People these days are worried about buying fruit and vegetables and the chemicals that are on them.
The only way to be sure about what you’re eating is to grow it yourself. Growing your own fruit and vegetables is tremendously rewarding. However, knowing when the produce is ready for harvest can be a problem for many gardeners.
Tomatoes (Lycopersicon lycopersicum)
You’d all think, of course, the best thing to do is pick the tomato when it’s ripe and that’s true, the best flavour comes when the tomato’s ripe. But if you’re not spraying and if you’re in a fruit fly area and you pick tomatoes when they’re ripe, unfortunately they’ll be full of maggots. Before growing tomatoes, check if you’re in a fruit fly area, if you are, pick your fruit when fully grown but still green and let them ripen inside the house (fruit flies do not lay eggs in blossoms or young fruit). If you’re lucky enough to live in a non-fruit fly area, you can let them ripen a bit more on the vine for more flavour.
Parsnips (Pastinaca sativa)
Parsnips grow best in a crumbly, open soil. They are one of the few things that can be left in the ground, you don’t leave them in the ground long enough to go to seed and become too big and woody, but you can leave them over winter when growth is slow. If you do take them up to store them over winter, cut the leaves off and store them in the crisper section of the fridge. Don doesn’t like parsnips much!!
Bananas (Musa cultivars)
Most people would know when to harvest bananas, you pick them when they’ve still got a little bit of green on them but they’re starting to yellow. They’ll ripen very well once back in the kitchen. Bananas, like all ripening fruit, produce a gas called ethylene. This is a plant hormone, which stimulates further ripening. If ripe bananas are put into a bag with green bananas, ethylene from the yellow bananas will speed up the ripening of the green ones. Even a ripe apple will produce ethylene and help green bananas ripen.
At home, it’s probably best to pick them hand by hand (working from the top down) rather than by the whole stalk. A banana sucker produces fruit about 15-18 months after planting. After the fruit has been harvested the parent plant will die, and should be chopped down to make way for the new suckers that will take its place and produce fruit in the future.
Pumpkins (Cucurbita maxima)
A lot of people grow pumpkins and butternuts are really wonderful to grow. But when do you harvest them? They’re very easy. You basically wait until Autumn when the vine is starting to die off and more particularly, when the little stem leading down to the pumpkin fruit is starting to wither and goes brown. Butternut pumpkins will colour to an all over sandy yellow.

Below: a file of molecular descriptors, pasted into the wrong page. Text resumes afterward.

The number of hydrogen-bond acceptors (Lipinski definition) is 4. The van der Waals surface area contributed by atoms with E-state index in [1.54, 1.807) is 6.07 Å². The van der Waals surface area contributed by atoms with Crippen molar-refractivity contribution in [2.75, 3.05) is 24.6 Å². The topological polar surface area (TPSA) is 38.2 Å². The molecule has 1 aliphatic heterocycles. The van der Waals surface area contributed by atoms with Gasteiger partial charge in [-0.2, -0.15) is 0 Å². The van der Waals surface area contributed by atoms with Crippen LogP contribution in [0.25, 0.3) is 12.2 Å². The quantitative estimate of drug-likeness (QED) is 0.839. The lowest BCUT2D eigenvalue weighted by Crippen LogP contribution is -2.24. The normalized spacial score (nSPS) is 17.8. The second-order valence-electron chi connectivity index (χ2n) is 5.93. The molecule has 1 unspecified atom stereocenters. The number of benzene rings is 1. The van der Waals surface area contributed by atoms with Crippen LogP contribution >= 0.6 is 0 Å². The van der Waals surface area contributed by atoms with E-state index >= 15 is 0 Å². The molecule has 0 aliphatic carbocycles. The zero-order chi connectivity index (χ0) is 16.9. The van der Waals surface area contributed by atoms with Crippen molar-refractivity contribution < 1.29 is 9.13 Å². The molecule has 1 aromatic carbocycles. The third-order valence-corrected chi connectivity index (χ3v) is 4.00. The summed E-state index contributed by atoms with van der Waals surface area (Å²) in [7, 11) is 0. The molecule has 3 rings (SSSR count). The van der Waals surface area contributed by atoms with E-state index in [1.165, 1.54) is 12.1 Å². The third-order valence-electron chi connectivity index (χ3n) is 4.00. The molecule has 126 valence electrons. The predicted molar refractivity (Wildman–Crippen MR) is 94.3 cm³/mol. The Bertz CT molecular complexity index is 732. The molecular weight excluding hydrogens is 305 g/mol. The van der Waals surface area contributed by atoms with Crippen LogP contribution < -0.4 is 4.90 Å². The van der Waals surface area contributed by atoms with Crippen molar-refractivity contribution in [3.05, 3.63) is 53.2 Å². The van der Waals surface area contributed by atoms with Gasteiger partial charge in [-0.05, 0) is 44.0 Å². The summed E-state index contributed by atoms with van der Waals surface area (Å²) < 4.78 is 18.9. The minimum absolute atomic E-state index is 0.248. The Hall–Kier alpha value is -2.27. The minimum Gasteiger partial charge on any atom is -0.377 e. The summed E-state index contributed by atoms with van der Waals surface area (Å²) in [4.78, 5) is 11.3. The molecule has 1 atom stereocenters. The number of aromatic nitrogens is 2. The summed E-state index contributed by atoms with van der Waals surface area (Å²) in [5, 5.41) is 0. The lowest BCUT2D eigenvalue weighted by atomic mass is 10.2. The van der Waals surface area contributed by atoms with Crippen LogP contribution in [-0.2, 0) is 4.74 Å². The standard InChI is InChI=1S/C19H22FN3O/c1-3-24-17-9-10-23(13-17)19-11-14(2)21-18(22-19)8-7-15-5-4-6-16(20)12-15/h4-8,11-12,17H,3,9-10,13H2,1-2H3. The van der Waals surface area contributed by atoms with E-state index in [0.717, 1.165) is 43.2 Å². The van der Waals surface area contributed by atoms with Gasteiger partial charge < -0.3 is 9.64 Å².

What happens when you’ve got surplus? You can swap them with neighbours or you can put them on the sunny roof of a corrugated iron shed, provided they are not wet at the bottom. This allows the skins to harden or cure. After several weeks the pumpkins can be moved to a cool, dry, airy spot.
Peaches and Nectarines (Prunus persica)
Do you want to know when peaches and nectarines are ripe? When they start to show their colour, once those orangey-red colours come, they’re ready for harvesting. They should be picked while they’re still a bit firm because once peaches and nectarines go ripe they go off very quickly. By the way, peaches and nectarines are the same plant, nectarines are just a ‘fuzz-less’ variety of peach that actually turned up as a bud sport once on a branch.
Citrus are fabulous to have in the garden; beautiful shiny leaves, you can trim the tree into a lovely shape, they have attractive fruit, beautifully perfumed white flowers, what more could you ask for? It’s like an orange blossom festival in your own backyard.
Lemonade trees produce lemon-like fruit that are greenish-yellow but you can eat them almost from the point that they’re green.
If you look at Valencia oranges, they can be fully orange in colour but not ripe and certainly not ready to eat, the longer you leave them on the tree, the better. If unsure, try one and if it’s too sour, they need to stay on the tree longer.
With mandarins, once they start to colour orange, that is the time to eat them. If you leave them on the tree for too long, the flavour is quite bland.
With grapefruit and lemons, you can eat them when you like. The best lemon for most areas is the Eureka. In cooler zones maybe try the Lisbon or a Meyer.
Limes are really easy to grow, Tahiti is the main variety as long as you’re in not too frosty an area.
With fruit and vegies, there are some that ripen and you have to know when, and there’s others that don’t. For example, things like carrots, it’s not a matter of ripening, it’s a matter of what size would you like to eat them. With zucchinis, asparagus, lettuce and silver beet, you pick them when they’re young and sweet. If you wait too long, they’re inedible.
Lettuce (Lactuca sativa)
The main lettuce people would grow at home would be Iceberg, it has a heart and to check when to harvest, you need to gently squeeze the heart and when it is firm (almost rock solid) it’s ready. There’s no reason you can’t take young leaves from any lettuce as you need them. Cos lettuce never forms much of a heart and you would harvest the individual leaves much like you would with silver beet.